He put the split down to disagreements, mostly between himself and Karn: “The most conflict comes between me and Mick. We differ in more ways than say Steve [Jansen, Sylvian’s brother] and me, or Rich [Barbieri] and me.” The main differences, he said, concerned “what motivates us. I feel motivated by a need, a passion to create something … I feel Mick is now motivated by the enjoyment he gets from fame rather than from creating what he’s doing.” This, he argued, was a matter of ego. “To work within a group you need to sacrifice ego a bit. Mick, at the moment, has an ego that won’t let anyone supervise his work and that’s a shame. I think it’s a feeling you get in the initial stages of working on your own. After Polaroids (Gentlemen Take Polaroids, Japan’s 1980 album] Mick felt insecure when I said I was leaving the band. He realized he was very dependent on me so he went about getting as much publicity as he could – which was natural enough as he was working on his sculpture at the time. In turn that gave him confidence and during the recording of Tin Drum [Japan’s final studio album] he started planning something on his own.”
Karn had experienced his first real flush of being the centre of attention when he surprised everyone by holding his first sculpture exhibition in May 1981, broadening his profile in the world of the arts generally. His reputation as a multi-instrumentalist and especially gifted bass player meant he was already held in high regard in musical circles, and from this point on he was no longer just a member of a British new wave band but a ‘name’ artist in his own right, so it was probably little wonder that he started thinking about projects outside the group. He was the first to get a solo single in the racks in the shops (see the entry later this month for Sylvian’s first post-Japan effort); as noted above, Karn’s debut album Titles had been in the planning stages while Tin Drum was being recorded, and as a result his attention often seemed elsewhere: “He was like a session musician on Tin Drum,” said Sylvian.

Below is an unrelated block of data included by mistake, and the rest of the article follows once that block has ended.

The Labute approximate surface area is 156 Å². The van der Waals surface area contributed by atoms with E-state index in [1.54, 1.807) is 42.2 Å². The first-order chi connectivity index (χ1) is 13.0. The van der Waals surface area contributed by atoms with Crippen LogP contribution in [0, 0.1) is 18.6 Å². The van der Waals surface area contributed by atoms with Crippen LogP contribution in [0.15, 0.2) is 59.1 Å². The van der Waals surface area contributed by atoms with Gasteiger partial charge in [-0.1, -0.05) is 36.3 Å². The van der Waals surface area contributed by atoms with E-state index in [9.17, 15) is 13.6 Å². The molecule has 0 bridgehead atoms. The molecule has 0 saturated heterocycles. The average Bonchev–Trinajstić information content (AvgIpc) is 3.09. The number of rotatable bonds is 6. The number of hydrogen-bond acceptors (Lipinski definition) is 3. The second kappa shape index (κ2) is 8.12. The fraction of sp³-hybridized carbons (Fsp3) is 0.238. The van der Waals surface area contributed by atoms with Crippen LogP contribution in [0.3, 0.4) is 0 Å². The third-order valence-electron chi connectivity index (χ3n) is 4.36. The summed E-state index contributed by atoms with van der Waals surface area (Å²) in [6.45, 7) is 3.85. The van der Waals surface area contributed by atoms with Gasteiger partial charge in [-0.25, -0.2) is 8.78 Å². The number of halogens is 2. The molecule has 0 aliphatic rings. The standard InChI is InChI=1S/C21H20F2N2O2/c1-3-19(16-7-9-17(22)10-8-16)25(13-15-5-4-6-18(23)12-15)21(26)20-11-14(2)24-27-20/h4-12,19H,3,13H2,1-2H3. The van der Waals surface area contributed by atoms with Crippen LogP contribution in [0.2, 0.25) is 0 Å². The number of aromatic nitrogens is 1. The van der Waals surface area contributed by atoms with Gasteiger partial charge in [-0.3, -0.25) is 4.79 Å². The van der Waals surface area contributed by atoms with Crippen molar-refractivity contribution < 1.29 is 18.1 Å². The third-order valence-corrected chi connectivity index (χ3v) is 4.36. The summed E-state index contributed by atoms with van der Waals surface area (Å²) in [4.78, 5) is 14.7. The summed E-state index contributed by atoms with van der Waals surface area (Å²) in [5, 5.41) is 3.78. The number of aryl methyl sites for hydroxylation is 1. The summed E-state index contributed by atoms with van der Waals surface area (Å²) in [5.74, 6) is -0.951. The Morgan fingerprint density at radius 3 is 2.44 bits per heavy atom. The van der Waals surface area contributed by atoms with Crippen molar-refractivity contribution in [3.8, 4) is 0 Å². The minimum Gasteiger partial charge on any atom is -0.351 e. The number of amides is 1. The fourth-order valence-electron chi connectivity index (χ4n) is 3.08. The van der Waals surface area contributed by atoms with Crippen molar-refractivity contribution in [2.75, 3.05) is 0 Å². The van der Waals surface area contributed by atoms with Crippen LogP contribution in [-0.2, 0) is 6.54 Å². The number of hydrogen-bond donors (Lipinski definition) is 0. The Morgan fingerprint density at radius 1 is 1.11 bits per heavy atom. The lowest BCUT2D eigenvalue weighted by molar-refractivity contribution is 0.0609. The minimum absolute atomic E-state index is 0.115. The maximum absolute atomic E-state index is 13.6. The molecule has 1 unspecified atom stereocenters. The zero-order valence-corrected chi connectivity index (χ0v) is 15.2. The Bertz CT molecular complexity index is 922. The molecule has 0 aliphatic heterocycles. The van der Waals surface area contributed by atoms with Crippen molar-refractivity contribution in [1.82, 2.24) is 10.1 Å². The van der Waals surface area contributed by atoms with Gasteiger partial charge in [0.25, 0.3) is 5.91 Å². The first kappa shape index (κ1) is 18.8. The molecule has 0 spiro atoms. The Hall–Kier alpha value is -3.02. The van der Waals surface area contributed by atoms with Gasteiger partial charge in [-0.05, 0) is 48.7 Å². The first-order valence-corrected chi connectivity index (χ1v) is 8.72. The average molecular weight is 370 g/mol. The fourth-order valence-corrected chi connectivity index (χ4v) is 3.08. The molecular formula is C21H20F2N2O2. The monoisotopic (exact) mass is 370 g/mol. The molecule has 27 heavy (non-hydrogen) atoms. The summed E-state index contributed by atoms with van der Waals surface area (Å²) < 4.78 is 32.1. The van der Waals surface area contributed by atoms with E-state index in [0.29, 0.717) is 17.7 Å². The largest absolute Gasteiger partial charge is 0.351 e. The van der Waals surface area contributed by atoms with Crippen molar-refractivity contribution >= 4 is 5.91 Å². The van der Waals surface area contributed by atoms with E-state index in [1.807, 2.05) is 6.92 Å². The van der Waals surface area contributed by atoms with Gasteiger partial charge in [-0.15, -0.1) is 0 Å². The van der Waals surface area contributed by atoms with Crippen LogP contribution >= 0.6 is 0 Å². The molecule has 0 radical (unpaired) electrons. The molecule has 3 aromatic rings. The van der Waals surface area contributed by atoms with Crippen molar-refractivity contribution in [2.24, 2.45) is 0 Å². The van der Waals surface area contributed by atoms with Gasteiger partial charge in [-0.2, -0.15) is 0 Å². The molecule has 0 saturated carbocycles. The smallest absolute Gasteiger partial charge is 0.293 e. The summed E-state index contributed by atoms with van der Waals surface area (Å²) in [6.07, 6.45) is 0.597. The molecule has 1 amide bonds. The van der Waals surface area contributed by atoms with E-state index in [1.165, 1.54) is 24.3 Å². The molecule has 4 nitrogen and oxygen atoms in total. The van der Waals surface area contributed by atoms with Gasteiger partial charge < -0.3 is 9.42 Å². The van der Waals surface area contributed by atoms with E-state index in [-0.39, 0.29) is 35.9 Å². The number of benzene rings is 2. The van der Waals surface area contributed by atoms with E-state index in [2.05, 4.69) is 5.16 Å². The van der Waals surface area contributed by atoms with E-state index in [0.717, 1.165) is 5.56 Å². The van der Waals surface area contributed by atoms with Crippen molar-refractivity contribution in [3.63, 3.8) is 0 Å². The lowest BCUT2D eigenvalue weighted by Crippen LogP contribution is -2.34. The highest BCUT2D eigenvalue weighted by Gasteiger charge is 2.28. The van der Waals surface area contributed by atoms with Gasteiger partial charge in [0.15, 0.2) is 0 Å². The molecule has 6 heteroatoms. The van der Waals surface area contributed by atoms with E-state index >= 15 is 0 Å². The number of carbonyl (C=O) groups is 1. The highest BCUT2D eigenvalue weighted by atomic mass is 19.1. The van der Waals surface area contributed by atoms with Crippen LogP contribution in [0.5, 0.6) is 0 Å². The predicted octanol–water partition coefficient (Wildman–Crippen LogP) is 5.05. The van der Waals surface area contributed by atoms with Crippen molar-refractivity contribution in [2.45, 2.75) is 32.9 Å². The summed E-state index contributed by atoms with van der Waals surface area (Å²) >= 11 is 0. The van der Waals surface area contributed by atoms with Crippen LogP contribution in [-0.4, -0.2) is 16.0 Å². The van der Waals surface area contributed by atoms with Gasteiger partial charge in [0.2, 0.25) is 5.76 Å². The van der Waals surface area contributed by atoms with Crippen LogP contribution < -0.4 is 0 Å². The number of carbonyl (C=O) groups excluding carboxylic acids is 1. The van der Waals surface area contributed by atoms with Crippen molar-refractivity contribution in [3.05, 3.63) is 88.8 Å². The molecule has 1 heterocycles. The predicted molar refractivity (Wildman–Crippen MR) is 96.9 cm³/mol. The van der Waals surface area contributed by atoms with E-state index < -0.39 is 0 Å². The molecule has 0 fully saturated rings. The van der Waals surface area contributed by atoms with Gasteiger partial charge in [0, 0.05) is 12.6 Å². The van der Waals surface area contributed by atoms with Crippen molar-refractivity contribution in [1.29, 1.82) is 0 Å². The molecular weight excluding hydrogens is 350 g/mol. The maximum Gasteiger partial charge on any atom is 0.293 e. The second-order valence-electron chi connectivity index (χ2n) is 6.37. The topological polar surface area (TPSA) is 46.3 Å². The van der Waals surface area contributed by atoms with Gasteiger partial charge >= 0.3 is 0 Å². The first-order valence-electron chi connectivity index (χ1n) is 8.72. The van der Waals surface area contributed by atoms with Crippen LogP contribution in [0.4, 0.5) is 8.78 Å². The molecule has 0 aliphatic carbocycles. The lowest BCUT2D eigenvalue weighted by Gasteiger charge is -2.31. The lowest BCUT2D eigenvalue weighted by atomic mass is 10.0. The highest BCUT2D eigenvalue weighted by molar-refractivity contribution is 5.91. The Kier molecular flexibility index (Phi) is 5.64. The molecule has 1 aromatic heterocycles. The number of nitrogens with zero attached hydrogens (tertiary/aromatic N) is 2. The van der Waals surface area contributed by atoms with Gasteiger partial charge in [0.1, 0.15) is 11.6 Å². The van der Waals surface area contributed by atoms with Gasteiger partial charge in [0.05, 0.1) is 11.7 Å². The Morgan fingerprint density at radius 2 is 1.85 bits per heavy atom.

Session musician would be one of Karn’s professions for the rest of the 1980s, for the most part as a bass player for which he was much in demand. He appeared on works by Gary Numan and Kate Bush, as well as collaborating with Midge Ure for the single After A Fashion. He continued with his solo career as well, with a second album Dreams of Reason Produce Monsters in 1987 reuniting him with Sylvian, who contributed keyboards to one song and vocals to two others including the single Buoy. A brief but significant project was Dali’s Car, formed with Pete Murphy (ex- of Bauhaus), which produced the album The Waking Hour in 1984, a minimalist affair for which Karn composed the music. Although Dali’s Car was short-lived, the group was unexpectedly resurrected in 2010 for a mini-album called InGladnessAlone, Karn’s last project before he died from cancer on 4 January 2011.
NEW SINGLES on sale from Jul. 1
BANANARAMA Cruel Summer (London NANA5)
The CURE The Walk (Fiction FICS18)
EURYTHMICS Who’s That Girl? (RCA DA3)
Midge URE and Mick KARN After A Fashion (Chrysalis FEST1)
ADAM ANT Vive Le Rock (CBS A6367)
Billy IDOL White Wedding [Re-issue] (Chrysalis IDOL5)
Owen PAUL Pleased To Meet You (Epic A6395)
PET SHOP BOYS Opportunities (Let’s Make Lots Of Money) (Parlophone R6097)